Ubisoft loves its third-person open-world action games, so it shouldn’t really come as a surprise that the latest from former tactical shooter franchise Ghost Recon now falls squarely into that category. Wildlands is the name of that game, and it promises drop in/out four player co-op; a living, breathing world; and according to the French publisher, “unprecedented freedom”.
Set a few years from now, Wildlands has the titular team of ghosts battling the Santa Blanca drug cartel, a underworld group that has effectively taken over Bolivia, from which it is running a cocaine empire. The emphasis is on team play, but each ghost can do his own thing, including missions alone, regardless of what the others are up to.
The hands-off mission we see has the ghosts tasked with extracting a snitch from the hands of the cartel. Each ghost begins in a very different part of what Ubisoft says is easily its largest open world: one is in the mountains, one is on a salt flat in an SUV, one is in a field on a motorcycle, and one is in a forested area.
Via voice chat, they decide that stealing a helicopter is the best way to begin. If I’m not mistaken (it was glossed over in the demo), the ghost in the forest infiltrates a small camp, takes a cartel member hostage, and finds out via an interrogation menu where the nearest helicopter is.
Then, all four ghosts then make their way to that position, called Huertes Town. There, two rival enemy factions are meeting up for what appears to be an exchange of some sort. Just as they are getting together, one of the players snipes one of the faction leaders from afar, sparking a gun battle between the two AI groups. Ubisoft is keen to emphasise that you can play factions off one another, and tackle missions however you like.
Another of the ghosts is in position above the town on a hillside, and from his position we can see that the cartel has hung some villagers. Ubisoft says this was done in response to something the ghosts did earlier, but it’s not clear if this scenario is avoidable. After tagging some enemies with his binoculars, the ghost sends a drone into the air for further recon, more enemies are tagged for everyone, and the helipad is located.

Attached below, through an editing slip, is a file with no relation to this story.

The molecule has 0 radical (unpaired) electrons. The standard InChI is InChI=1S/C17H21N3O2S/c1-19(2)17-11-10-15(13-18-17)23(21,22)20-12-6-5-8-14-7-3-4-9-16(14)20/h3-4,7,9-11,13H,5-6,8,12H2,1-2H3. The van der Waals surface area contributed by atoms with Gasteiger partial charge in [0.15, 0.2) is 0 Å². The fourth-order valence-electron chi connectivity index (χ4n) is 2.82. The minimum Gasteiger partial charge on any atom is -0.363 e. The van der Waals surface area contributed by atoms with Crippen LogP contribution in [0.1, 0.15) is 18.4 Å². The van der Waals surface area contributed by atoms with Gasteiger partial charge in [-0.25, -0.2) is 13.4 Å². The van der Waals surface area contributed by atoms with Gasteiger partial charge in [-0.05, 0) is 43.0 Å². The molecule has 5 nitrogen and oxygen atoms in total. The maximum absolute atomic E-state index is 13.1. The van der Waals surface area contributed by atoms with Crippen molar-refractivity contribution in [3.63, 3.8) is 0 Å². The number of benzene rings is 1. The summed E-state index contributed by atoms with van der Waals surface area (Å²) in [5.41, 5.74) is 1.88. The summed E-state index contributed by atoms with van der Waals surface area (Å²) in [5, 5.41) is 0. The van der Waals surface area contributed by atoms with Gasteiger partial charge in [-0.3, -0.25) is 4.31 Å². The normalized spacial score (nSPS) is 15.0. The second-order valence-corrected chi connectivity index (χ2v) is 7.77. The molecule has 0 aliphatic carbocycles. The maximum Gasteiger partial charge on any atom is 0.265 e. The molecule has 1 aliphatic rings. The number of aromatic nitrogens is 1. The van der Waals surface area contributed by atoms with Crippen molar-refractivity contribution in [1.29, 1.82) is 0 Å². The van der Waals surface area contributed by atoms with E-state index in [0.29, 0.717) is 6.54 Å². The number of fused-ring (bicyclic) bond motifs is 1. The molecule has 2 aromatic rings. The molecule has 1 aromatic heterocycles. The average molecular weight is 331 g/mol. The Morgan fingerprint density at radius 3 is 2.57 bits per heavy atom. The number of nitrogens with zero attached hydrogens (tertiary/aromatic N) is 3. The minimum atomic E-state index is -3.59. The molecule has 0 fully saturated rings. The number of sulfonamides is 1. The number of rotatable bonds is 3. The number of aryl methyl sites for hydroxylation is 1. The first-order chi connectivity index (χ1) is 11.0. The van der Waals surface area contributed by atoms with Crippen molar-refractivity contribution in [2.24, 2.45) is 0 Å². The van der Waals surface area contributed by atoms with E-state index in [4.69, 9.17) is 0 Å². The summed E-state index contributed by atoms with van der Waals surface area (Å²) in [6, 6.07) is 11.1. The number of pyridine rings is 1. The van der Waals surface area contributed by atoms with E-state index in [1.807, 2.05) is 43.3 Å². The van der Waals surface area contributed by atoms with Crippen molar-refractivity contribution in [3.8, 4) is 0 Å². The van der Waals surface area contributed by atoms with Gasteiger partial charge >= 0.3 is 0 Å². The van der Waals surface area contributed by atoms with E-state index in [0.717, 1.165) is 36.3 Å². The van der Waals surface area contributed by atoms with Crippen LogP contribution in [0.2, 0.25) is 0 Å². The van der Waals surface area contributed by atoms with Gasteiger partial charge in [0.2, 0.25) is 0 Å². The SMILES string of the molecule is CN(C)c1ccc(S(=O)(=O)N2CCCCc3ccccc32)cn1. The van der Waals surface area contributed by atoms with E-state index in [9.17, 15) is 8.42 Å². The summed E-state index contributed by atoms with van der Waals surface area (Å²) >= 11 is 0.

All four ghosts make their way to the chopper and clamber in. One flies it to the location of the snitch – a base in the mountains. Two of the ghosts then base jump out, while the others stay in the chopper to provide air support. It’s clear that if you are playing with others keen on coordinating on missions, this game has the potential to be a lot of fun.
The base jumping pair are now on the ground and sneaking through the base to where the asset is locked in a cage. They stealthily kill a few guards, grab him and jam him in a car boot, and look to make a getaway. One drives down the gravel mountain road while the other shoots, and machine gun fire rains down from the chopper. None of this is scripted – the ghosts could have tried to extract on foot, or called down the chopper if they had wanted to.
Ubisoft is keen to emphasise that stealth, distraction, and tactical or frontal assaults are all viable, and that players will face “countless” difficult decisions that have tangible and often unexpected consequences. The words “dynamic” and “emergent” are used with wild abandon. As such, all missions can be taken on under the cover of darkness, for example. All that matters is that the cartel and its alliances with local government are shattered.
Wildlands was easily one of the most impressive demos I saw at E3. The sheer scale and fidelity of the landscape alone was staggering, and the open ended nature of the co-op play was tantalising. Even so, some parts didn’t land for me. Perhaps it was the bro presenters narrating the demo that put me off slightly, or that the game looks like it reduces a very real and very complex scenario down to ‘the USA military knows best’ – I’m not sure.
Maybe it’s just that Ubisoft has recently gained something of a reputation for over-promising with its hands-off demos then under-delivering with the finished product. One thing I’m very curious about is how you will direct AI teammates in the absence of online buddies, given the flexibility present here, for example. I also wonder if the full game will look this lush. Whatever the case, I’m still very psyched by Wildlands, and pleasantly surprised that I can still be pleasantly surprised by the surfacing of a interesting-looking game that I’m pretty sure no-one saw coming.